June 27, 2006 - 19:03

Arar inquiry moves closer to report, but some evidence may stay secret


OTTAWA (CP) - The inquiry into the Maher Arar affair is finally on track to deliver its long-delayed report in September - but it's still unclear how much of the evidence will be made public.

The inquiry's chief counsel said Tuesday he's made progress in a dispute with government lawyers, who claim some material should stay secret for national security reasons.

But two days of closed-door hearings this week before Justice Dennis O'Connor didn't produce total agreement.

"The government will have one final review of everything, and then give us an indication of whether there are still outstanding issues," said chief inquiry lawyer Paul Cavalluzzo.

"The important thing is that it's not going to hold up anything."

If federal lawyers continue to raise objections, O'Connor plans to go ahead and publish his report with some material blacked out. Lawyers for the inquiry will then go to Federal Court to argue for release of the rest of the material.

Marlys Edwardh, one of Arar's lawyers, said she'd be happier if the government had simply let O'Connor have the final say on how much the public should see and hear.

Edwardh and colleague Lorne Waldman weren't allowed to participate in the closed-door arguments on the matter.

But she said she saw enough, during the course of the inquiry, to suggest some federal officials are more concerned about their own reputations than about true national security.

"They made objections and caused things to be heard in camera to protect their interests," said Edwardh.

The inquiry called for bids last week for printers to handle production of O'Connor's report - three volumes in English and three in French, to be delivered by Sept. 1.

But Francine Bastien, a spokeswoman for the inquiry, said that timetable is only a "working schedule" that could change.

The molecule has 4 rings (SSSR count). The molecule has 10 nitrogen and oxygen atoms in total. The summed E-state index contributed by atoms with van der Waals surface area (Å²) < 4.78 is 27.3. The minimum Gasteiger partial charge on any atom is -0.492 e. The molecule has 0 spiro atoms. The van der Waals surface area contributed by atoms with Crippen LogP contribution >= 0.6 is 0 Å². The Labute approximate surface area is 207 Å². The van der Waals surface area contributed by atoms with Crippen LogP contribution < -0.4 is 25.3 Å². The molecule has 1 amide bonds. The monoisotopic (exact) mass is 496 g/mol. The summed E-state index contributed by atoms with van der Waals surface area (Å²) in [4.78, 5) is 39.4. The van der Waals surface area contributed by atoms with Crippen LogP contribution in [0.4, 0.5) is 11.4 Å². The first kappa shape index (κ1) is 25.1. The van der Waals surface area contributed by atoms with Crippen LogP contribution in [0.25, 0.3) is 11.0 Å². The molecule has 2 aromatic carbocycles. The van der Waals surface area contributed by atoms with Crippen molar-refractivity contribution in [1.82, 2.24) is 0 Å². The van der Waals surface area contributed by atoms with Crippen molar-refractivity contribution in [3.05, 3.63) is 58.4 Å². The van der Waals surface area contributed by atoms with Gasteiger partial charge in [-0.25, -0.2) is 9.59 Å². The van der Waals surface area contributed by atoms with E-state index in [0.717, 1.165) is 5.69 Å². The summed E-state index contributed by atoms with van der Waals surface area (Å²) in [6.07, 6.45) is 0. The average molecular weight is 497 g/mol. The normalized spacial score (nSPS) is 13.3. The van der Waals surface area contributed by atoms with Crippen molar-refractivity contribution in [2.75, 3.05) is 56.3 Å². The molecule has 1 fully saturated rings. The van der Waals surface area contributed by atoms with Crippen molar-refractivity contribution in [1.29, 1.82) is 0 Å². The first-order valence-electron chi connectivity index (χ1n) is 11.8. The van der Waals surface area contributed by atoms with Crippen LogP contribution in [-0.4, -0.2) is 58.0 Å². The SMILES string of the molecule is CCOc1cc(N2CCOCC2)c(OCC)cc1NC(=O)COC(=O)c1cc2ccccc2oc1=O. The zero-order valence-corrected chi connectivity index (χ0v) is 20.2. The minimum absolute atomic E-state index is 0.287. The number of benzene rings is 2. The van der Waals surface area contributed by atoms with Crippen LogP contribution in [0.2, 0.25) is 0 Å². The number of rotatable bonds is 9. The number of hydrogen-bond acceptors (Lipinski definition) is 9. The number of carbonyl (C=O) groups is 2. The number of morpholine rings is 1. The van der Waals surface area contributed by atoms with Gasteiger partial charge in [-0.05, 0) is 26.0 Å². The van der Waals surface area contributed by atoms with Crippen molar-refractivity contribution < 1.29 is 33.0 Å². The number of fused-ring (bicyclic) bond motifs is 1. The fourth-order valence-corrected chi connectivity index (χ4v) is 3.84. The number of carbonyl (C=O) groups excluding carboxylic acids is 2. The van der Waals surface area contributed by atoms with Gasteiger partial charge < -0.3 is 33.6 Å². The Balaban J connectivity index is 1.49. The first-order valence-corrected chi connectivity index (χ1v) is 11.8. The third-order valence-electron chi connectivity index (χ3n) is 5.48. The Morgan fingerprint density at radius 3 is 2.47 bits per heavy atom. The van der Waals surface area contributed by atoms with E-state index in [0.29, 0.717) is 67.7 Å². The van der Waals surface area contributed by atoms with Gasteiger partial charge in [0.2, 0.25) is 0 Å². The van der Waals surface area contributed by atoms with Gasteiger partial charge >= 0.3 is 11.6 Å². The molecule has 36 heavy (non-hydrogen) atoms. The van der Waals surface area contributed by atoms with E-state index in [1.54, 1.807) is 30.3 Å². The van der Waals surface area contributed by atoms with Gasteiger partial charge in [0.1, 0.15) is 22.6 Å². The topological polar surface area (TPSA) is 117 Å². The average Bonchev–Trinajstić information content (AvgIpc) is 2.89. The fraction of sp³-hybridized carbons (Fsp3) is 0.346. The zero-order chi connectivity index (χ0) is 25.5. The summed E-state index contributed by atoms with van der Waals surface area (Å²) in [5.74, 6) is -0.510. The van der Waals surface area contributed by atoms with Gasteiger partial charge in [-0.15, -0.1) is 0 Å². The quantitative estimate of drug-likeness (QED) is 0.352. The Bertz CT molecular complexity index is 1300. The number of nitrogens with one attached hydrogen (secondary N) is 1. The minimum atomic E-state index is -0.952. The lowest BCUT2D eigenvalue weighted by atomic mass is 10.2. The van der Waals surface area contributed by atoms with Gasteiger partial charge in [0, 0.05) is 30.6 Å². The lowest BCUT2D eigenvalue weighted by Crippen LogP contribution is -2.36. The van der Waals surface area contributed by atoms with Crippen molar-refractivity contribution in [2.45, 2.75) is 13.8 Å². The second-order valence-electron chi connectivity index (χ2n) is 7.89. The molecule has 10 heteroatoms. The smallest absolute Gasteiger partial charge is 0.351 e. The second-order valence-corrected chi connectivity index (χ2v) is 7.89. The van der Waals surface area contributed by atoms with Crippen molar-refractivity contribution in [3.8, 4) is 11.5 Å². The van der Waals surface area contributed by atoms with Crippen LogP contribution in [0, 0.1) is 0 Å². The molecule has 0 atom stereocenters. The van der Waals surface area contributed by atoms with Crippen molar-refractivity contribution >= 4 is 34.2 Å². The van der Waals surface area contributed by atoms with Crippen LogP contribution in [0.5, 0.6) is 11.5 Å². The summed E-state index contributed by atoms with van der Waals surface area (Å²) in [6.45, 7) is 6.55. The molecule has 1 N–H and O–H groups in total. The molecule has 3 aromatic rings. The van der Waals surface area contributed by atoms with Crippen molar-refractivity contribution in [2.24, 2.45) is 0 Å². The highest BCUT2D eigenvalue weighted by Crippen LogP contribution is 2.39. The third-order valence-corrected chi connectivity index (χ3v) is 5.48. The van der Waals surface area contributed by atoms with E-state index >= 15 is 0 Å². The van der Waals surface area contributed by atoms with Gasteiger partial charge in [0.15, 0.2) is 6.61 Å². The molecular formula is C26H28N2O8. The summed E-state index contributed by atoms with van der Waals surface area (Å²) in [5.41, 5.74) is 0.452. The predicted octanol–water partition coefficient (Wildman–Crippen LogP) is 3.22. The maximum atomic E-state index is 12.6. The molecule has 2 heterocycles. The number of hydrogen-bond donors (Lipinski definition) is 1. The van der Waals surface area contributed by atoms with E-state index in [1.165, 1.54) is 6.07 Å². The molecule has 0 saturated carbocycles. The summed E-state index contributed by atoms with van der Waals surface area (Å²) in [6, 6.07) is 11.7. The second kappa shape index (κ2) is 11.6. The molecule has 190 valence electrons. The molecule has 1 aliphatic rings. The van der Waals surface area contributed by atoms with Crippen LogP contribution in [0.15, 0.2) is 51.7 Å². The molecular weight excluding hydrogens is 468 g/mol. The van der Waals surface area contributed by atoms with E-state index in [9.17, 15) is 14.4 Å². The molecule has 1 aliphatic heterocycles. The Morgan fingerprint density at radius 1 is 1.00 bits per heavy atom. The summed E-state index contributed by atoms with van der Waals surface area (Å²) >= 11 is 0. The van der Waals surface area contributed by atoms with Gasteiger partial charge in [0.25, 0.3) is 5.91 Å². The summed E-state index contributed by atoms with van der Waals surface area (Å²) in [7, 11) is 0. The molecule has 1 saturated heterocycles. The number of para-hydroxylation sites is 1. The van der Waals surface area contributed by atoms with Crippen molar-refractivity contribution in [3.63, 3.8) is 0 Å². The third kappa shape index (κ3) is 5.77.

No firm date has been set for public release of the report, but it will probably come in mid-September, she said.

That would be 31 months after O'Connor began work.

Much of the delay has been attributed to the need to vet documents and tailor oral testimony to take account of the national security concerns raised by federal lawyers. Well over half the evidence ended up being heard in camera.

Arar, a 36-year-old telecommunications engineer, was arrested by U.S. authorities on suspicion of terrorist activity in September 2002, during an airline stopover in New York.

Although he is a Canadian citizen and was travelling on a Canadian passport, the Americans deported him to his native Syria, where he says he was tortured into false confessions of links to al-Qaida.

The inquiry was called by former Liberal prime minister Paul Martin to examine the role played by Canadian officials in the affair.

RCMP investigators, in the public portion of their testimony, acknowledged they had Arar under surveillance in his hometown of Ottawa and shared information about him with U.S. officials.

But the Mounties denied any role in the decision to send him to Syria. So did the Canadian Security Intelligence Service, although CSIS discussed the case with the Syrians once he was in Damascus.

Foreign Affairs officials insisted they worked from the start to win Arar's release. But there are allegations that some senior diplomats were more interested in building an intelligence-sharing partnership with Syria than they were with protecting his rights.

Arar was freed without charge in the fall of 2003, after a year in captivity, and returned to Canada. He adamantly denies any terrorist ties and has filed a civil suit for damages against the government.

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